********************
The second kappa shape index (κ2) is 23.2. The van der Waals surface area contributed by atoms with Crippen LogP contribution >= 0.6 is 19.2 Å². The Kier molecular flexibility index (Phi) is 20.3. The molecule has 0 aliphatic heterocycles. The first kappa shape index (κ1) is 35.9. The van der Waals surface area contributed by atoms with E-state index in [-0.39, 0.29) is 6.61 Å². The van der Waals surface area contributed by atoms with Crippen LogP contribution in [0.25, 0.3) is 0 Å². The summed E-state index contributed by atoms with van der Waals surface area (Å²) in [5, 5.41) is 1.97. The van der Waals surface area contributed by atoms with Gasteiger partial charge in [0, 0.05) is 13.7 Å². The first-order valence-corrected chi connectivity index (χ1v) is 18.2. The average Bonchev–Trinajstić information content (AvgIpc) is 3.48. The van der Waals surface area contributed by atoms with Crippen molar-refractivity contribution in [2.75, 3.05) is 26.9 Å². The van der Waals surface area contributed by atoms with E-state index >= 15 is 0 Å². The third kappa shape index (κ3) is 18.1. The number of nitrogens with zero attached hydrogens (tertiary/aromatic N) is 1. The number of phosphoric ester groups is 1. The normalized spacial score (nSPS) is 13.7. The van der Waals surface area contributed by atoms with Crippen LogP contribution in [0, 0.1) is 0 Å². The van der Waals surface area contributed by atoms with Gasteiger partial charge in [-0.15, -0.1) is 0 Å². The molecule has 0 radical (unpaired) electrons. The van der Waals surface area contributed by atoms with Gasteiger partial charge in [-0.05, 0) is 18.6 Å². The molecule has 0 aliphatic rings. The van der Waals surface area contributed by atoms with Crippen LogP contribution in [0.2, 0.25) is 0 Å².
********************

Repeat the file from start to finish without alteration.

The second kappa shape index (κ2) is 23.2. The van der Waals surface area contributed by atoms with Crippen LogP contribution >= 0.6 is 19.2 Å². The Kier molecular flexibility index (Phi) is 20.3. The molecule has 0 aliphatic heterocycles. The first kappa shape index (κ1) is 35.9. The van der Waals surface area contributed by atoms with E-state index in [-0.39, 0.29) is 6.61 Å². The van der Waals surface area contributed by atoms with Crippen LogP contribution in [0.25, 0.3) is 0 Å². The summed E-state index contributed by atoms with van der Waals surface area (Å²) in [5, 5.41) is 1.97. The van der Waals surface area contributed by atoms with Gasteiger partial charge in [0, 0.05) is 13.7 Å². The first-order valence-corrected chi connectivity index (χ1v) is 18.2. The average Bonchev–Trinajstić information content (AvgIpc) is 3.48. The van der Waals surface area contributed by atoms with Crippen molar-refractivity contribution in [2.75, 3.05) is 26.9 Å². The van der Waals surface area contributed by atoms with E-state index >= 15 is 0 Å². The third kappa shape index (κ3) is 18.1. The number of nitrogens with zero attached hydrogens (tertiary/aromatic N) is 1. The number of phosphoric ester groups is 1. The normalized spacial score (nSPS) is 13.7. The van der Waals surface area contributed by atoms with Crippen LogP contribution in [0, 0.1) is 0 Å². The van der Waals surface area contributed by atoms with Gasteiger partial charge in [-0.15, -0.1) is 0 Å². The molecule has 0 radical (unpaired) electrons. The van der Waals surface area contributed by atoms with Gasteiger partial charge in [-0.05, 0) is 18.6 Å². The molecule has 0 aliphatic rings. The van der Waals surface area contributed by atoms with Crippen LogP contribution in [0.2, 0.25) is 0 Å².